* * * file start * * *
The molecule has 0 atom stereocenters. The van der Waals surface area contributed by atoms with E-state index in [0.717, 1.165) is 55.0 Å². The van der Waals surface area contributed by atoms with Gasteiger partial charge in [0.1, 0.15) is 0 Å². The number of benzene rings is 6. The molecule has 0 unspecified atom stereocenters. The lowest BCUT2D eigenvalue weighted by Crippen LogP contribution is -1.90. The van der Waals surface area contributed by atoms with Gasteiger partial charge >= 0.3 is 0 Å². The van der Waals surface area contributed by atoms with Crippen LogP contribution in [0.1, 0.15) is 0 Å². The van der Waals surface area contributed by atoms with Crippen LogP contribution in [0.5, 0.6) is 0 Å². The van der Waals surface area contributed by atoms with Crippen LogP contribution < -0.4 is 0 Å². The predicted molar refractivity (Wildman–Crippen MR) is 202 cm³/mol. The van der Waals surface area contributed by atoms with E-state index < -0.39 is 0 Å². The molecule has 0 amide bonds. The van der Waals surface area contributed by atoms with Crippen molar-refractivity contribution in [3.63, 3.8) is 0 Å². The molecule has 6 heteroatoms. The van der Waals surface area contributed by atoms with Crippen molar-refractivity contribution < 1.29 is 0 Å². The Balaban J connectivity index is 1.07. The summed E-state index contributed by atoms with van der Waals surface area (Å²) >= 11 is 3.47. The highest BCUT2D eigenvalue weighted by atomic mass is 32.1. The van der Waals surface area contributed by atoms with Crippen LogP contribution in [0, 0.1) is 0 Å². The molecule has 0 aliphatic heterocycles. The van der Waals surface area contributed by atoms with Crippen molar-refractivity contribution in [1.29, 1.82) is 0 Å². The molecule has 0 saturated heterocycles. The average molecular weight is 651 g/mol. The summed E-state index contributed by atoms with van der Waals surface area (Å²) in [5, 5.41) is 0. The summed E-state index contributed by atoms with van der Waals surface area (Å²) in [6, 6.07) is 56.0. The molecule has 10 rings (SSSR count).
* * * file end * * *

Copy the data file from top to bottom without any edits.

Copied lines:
The molecule has 0 atom stereocenters. The van der Waals surface area contributed by atoms with E-state index in [0.717, 1.165) is 55.0 Å². The van der Waals surface area contributed by atoms with Gasteiger partial charge in [0.1, 0.15) is 0 Å². The number of benzene rings is 6. The molecule has 0 unspecified atom stereocenters. The lowest BCUT2D eigenvalue weighted by Crippen LogP contribution is -1.90. The van der Waals surface area contributed by atoms with Gasteiger partial charge >= 0.3 is 0 Å². The van der Waals surface area contributed by atoms with Crippen LogP contribution in [0.1, 0.15) is 0 Å². The van der Waals surface area contributed by atoms with Crippen LogP contribution in [0.5, 0.6) is 0 Å². The van der Waals surface area contributed by atoms with Crippen LogP contribution < -0.4 is 0 Å². The predicted molar refractivity (Wildman–Crippen MR) is 202 cm³/mol. The van der Waals surface area contributed by atoms with E-state index < -0.39 is 0 Å². The molecule has 0 amide bonds. The van der Waals surface area contributed by atoms with Crippen molar-refractivity contribution in [3.63, 3.8) is 0 Å². The molecule has 6 heteroatoms. The van der Waals surface area contributed by atoms with Crippen molar-refractivity contribution < 1.29 is 0 Å². The Balaban J connectivity index is 1.07. The summed E-state index contributed by atoms with van der Waals surface area (Å²) >= 11 is 3.47. The highest BCUT2D eigenvalue weighted by atomic mass is 32.1. The van der Waals surface area contributed by atoms with Crippen LogP contribution in [0, 0.1) is 0 Å². The molecule has 0 aliphatic heterocycles. The van der Waals surface area contributed by atoms with Crippen molar-refractivity contribution in [1.29, 1.82) is 0 Å². The molecule has 0 saturated heterocycles. The average molecular weight is 651 g/mol. The summed E-state index contributed by atoms with van der Waals surface area (Å²) in [5, 5.41) is 0. The summed E-state index contributed by atoms with van der Waals surface area (Å²) in [6, 6.07) is 56.0. The molecule has 10 rings (SSSR count).